The multimode erbium ring-doped fiber has a two layer core structure with different doping compositions between layers as shown schematically in Fig. 1(a). The outer core region is designed to be doped with active Er3+ ions with Al2O3 as a co-dopant, whilst the inner core is doped only with Al2O3 with a concentration designed to ensure that the refractive indices of the two regions are well matched. The ring-doped TM-EDF was fabricated using the well-established modified chemical vapor deposition (MCVD) process coupled with solution doping [16, 17]. First, a porous SiO2 core layer was deposited inside a silica tube and immersed in a methanol solution containing salts of erbium and aluminum co-dopants and then sintered into glass to obtain the erbium doped region. Secondly, a pure Al2O3 silica layer (without Er3+ ions) was further deposited to produce a central index-matched step index core. A normalized ring thickness (a/b) of 0.48 was targeted in the first instance in accordance with the estimated optimum value for DMG minimization for the step index fiber from reference . The resultant refractive index profile of the fiber preform deviates slightly from that of an ideal step index profile and a small refractive index discontinuity between the inner and outer core was observed as illustrated in Fig. 1(b). We believe that the sintering process after the solution doping induces a loss of erbium and aluminum oxides from the core causing a slight index dip in the proximity of the interface between inner and outer core regions. The dopant distribution in the fiber preform was measured by secondary ion mass spectroscopy (SIMS) which showed that the refractive index profile closely follows the radial distribution of aluminum. Note however that although the erbium dopants are clearly concentrated within a distinct ring in the outer core region, undesired diffusion of Er3+ towards the center of the core is seen to have occurred. Diffusion of erbium ions is to be expected to some degree during the final tube collapse and/or additionally during the fiber drawing process, with the extent dependent on several factors including the composition of the glass host, the detailed nature of the heat treatment during collapse, the duration of the collapse process, and the fiber drawing temperature itself [18–20]. It may be possible to reduce this lateral dopant diffusion in future fibers by depositing a thin layer of pure SiO2 as a diffusion barrier between the inner and outer core regions . The experimental preform parameters were then fed back into the numerical modeling tool described in  to ascertain the required final fiber core diameter for low DGD. Based on the results of these numerical simulations, a fiber was drawn with an outer cladding diameter of 111μm, an inner core diameter of 7.7μm and a corresponding erbium-doped ring thickness of 2.6 μm. The estimated effective NA of the core is ~0.14. The measured absorption at 980nm is 5.56dB/m (as shown in Fig. 1(c)), and the background loss is 21.4dB/km at 1285nm.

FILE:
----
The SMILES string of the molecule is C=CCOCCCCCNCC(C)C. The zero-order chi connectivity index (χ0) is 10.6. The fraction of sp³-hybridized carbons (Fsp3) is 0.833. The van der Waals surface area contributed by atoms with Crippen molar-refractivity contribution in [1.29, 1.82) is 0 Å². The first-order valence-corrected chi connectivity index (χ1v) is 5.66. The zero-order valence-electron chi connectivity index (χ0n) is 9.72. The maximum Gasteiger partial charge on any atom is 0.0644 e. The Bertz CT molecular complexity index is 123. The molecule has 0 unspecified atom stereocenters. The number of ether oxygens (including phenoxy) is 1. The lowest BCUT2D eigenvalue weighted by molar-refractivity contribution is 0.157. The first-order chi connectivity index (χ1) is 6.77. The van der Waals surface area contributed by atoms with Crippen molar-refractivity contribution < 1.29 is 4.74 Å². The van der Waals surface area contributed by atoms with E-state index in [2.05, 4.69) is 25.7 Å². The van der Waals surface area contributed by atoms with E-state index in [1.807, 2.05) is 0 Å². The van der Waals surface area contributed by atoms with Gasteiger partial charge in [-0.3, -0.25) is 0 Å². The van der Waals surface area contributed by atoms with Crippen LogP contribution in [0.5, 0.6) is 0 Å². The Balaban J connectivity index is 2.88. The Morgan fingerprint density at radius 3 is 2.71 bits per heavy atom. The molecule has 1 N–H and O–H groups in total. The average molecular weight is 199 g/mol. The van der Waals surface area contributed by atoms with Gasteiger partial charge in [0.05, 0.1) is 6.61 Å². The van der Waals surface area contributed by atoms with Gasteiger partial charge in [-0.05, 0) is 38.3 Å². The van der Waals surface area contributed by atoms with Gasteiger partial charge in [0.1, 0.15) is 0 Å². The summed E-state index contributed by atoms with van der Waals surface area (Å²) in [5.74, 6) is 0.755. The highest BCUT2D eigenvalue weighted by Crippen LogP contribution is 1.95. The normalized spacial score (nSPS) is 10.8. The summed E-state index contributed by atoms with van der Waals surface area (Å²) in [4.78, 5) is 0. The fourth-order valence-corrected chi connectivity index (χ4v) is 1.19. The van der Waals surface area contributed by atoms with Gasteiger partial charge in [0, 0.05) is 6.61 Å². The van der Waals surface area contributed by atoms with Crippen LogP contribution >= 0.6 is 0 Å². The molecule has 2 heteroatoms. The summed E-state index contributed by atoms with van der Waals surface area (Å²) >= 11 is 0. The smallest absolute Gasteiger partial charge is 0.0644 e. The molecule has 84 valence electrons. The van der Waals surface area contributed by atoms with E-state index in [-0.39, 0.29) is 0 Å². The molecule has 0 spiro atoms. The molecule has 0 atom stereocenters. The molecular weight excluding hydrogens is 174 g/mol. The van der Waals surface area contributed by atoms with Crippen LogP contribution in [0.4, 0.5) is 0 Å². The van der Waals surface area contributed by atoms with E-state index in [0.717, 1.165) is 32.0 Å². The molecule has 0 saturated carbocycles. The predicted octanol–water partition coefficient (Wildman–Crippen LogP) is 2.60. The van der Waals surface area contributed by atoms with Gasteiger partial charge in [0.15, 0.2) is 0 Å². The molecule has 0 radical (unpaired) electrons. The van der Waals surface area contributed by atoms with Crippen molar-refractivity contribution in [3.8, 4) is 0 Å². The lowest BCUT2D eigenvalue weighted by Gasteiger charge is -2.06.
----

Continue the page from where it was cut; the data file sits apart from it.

To measure the modal gain properties of the ring-doped TM-EDFA, we constructed a mode multiplexer, multimode amplifier and demultiplexer as shown in Fig. 1(d). In the mode multiplexer, three spatial modes (LP01, LP11a, LP11b) were multiplexed using free space optics and polymethyl methacrylate (PMMA) phase plates were used to selectively excite the LP11 modes from an incident LP01 beam. All three spatial modes were combined using two beam splitters and coupled into a short length (~10m) of passive three mode fiber (TMF). To provide clean mode-excitation, a telecentric lens system (f1 = 3.1mm, f2 = 125mm) was used and an extinction ratio of > 25dB was achieved. A dichroic mirror (high reflection @980nm and high transmission @1550nm) was used to reject any unabsorbed pump power while a polarization-insensitive isolator was used to suppress any signal light propagation in the backward direction. The passive TMF was then spliced directly to the ring-doped active fiber and a 980nm pump laser was free-space coupled into the TM-EDF following reflection from two dichroic mirrors. The amplified output was coupled into another 10m-length of TMF and was demultiplexed into three spatial channels using our mode DEMUX.
First of all, for simple but effective modal gain measurement, different wavelengths were chosen for the seed signals for two different channels (1550nm for the LP01 and 1555nm for the LP11) and the combination of a tunable narrow bandpass filter (Δλ = 2nm) and a power meter were used at the output of the amplifier to separate the individual channels, similar to the setup described in Ref . Figure 2(a) shows the mode dependent gain for central pump launch conditions measured as a function of the launched pump power for several different lengths of ring-doped EDF. The input signal power per channel was fixed at −2.5dBm. For a 2m length of EDF, the maximum achievable modal gain was 10.7dB for the LP01 mode and 9.9dB for the LP11 mode, respectively. At a fixed pump power of 21dBm, the gain for the LP01mode increased monotonically from 8.5dB to 16.6dB as the length of EDF was increased from 2m to 10m. However, the gain of the LP11 mode increased from 7.1dB to 11.2dB for a 6m-length of fiber and then begins to decrease from 11.2dB to 7.5dB for further increases in EDF length. This behavior is due to the fact that with a counter-propagating central pump launch in conjunction with longer EDF lengths the LP11 mode ordinarily experiences greater absorption under normal pumping conditions than the LP01 mode at the signal input end where the population inversion is lowest (due to the greater spatial overlap with the dopant). Moreover, this choice of pump excitation ensures that the LP01 mode sees the population inversion earlier than the LP11 mode, resulting in a faster growth of the power of the LP01 mode. For a pump power of 21dBm, the optimum EDF length was found to be 6m and the differential modal gain was measured to be ~5dB as shown in Fig. 2(b). This mode dependent gain can be eliminated by using an offset pump launch (which excites a combination of symmetric and asymmetric modes) at a pump power of around 22~23dBm. For higher pump powers with the same offset launch condition, the gain for the LP11 mode tends to become higher than that for the LP01 mode. Although these results demonstrate that the differential mode gain can be effectively mitigated using the fabricated ring-doped EDF in conjunction with offset pump launch condition we ultimately expect that it will be possible to achieve zero mode dependent gain for the simpler and more convenient case of a central pump launch by producing fiber with a better defined annular dopant distribution .